First off, let’s talk about the first and second songs released from the record. The first song is called "Wishmaster". What can you tell us about that song?
Zack wrote this, and it was the very last song that was written for Life Cycles actually. We wanted sort of a “2012 Pt.2” vibe, and I think this song came out even better. It's very heavy yet has a really big chorus. Like I mentioned before, it's one of my favorites to play live right now. Zack wrote and programmed all the synth parts, and I think kids are going to love it.
And now you’ve just released a new song a few days ago, “Entirety”. What's the meaning behind this song? Are you concerned people are going to misinterpret it as a religious proclamation of some sort? The refrain "You're all I have" really sticks out to me.
Entirety is my take on how my current relationship formed. You see neither my girlfriend Pamela, nor myself, had any intention of starting any relationship. She was focusing on her career, and me on mine. That being said, from the day I met her, we've talked every day since. Both of us had previous relationships that weren't so great. Thus, the reluctancy to focus on anything aside from our own personal growth and progression. Entirety is in a sense, a love song. It's however, one that focuses on the changes that go through someone where they realize they've been fighting falling for someone to no avail. I love my girlfriend, and she's been an amazing influence on my life. I wanted to write a song that so many could relate to. It's about how it's not easy to let someone in, not easy to trust these days, but only the ones who are willing to find what they undeniably have dreamed of finding.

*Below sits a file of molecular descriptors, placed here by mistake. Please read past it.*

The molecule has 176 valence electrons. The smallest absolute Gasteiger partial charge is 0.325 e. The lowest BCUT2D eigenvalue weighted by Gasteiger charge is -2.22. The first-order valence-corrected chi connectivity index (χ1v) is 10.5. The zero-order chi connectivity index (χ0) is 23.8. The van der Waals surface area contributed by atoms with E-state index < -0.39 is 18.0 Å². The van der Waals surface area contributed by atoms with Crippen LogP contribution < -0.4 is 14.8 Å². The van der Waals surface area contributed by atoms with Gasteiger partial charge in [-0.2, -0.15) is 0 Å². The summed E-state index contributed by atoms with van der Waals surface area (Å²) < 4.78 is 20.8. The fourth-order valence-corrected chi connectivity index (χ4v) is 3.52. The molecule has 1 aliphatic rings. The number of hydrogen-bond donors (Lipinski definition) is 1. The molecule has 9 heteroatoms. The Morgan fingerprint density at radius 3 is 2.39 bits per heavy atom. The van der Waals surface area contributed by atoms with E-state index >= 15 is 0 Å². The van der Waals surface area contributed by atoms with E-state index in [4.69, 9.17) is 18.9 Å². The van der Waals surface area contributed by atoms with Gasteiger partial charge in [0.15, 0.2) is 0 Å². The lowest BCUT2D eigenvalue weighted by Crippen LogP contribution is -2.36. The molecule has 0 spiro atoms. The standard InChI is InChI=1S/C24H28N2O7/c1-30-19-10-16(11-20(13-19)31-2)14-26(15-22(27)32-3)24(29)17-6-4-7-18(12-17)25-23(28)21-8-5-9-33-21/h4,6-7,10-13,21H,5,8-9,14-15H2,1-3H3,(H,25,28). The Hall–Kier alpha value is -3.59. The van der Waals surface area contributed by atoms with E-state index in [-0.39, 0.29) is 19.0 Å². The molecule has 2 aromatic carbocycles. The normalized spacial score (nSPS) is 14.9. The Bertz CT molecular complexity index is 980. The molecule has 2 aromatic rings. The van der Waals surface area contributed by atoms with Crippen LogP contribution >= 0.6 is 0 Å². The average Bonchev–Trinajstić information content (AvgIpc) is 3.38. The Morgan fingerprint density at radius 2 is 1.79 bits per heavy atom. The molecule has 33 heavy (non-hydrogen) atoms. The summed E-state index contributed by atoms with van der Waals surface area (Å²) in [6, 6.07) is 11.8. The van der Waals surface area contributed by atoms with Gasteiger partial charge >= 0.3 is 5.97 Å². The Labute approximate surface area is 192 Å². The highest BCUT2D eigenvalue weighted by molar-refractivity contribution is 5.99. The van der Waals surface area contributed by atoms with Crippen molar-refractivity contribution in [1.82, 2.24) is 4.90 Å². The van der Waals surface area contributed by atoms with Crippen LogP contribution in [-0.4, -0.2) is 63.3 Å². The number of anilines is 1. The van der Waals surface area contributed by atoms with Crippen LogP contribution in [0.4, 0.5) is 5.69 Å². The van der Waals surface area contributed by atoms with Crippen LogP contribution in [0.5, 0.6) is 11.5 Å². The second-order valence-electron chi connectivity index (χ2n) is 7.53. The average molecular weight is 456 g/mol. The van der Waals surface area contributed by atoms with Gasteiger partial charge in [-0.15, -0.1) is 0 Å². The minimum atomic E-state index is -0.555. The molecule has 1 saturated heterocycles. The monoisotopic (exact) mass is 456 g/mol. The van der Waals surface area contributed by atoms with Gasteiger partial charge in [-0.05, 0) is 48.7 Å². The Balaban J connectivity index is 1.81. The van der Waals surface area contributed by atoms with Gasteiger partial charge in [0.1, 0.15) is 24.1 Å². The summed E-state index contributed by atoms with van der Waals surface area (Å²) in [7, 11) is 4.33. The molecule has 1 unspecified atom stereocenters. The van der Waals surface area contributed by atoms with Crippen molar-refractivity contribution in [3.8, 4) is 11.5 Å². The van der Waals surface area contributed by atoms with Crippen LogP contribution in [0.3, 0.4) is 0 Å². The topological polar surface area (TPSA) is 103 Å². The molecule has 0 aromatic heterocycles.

What was the most difficult song to write lyrically on this album?
"Hidden Lakes", probably. It's about my grandfather who passed away, which isn't why it was hard. I mean don't get me wrong, I would much rather him be alive today, however, it was more of the pressure to honor his memory and take my time with the lyrics. I must have written and rewritten that song 40 times. I just wanted it to be something, that like our song "Like Father Like Son" was on Deceiver, that many people who felt similarly to their deceased family members, could relate to. I am really happy with how it turned out. It's a very bright song, almost major sounding like a pop song, or "happy hardcore" at times...definitely a different feel for The Word Alive.
Why is this the best record that The Word Alive has ever written thus far?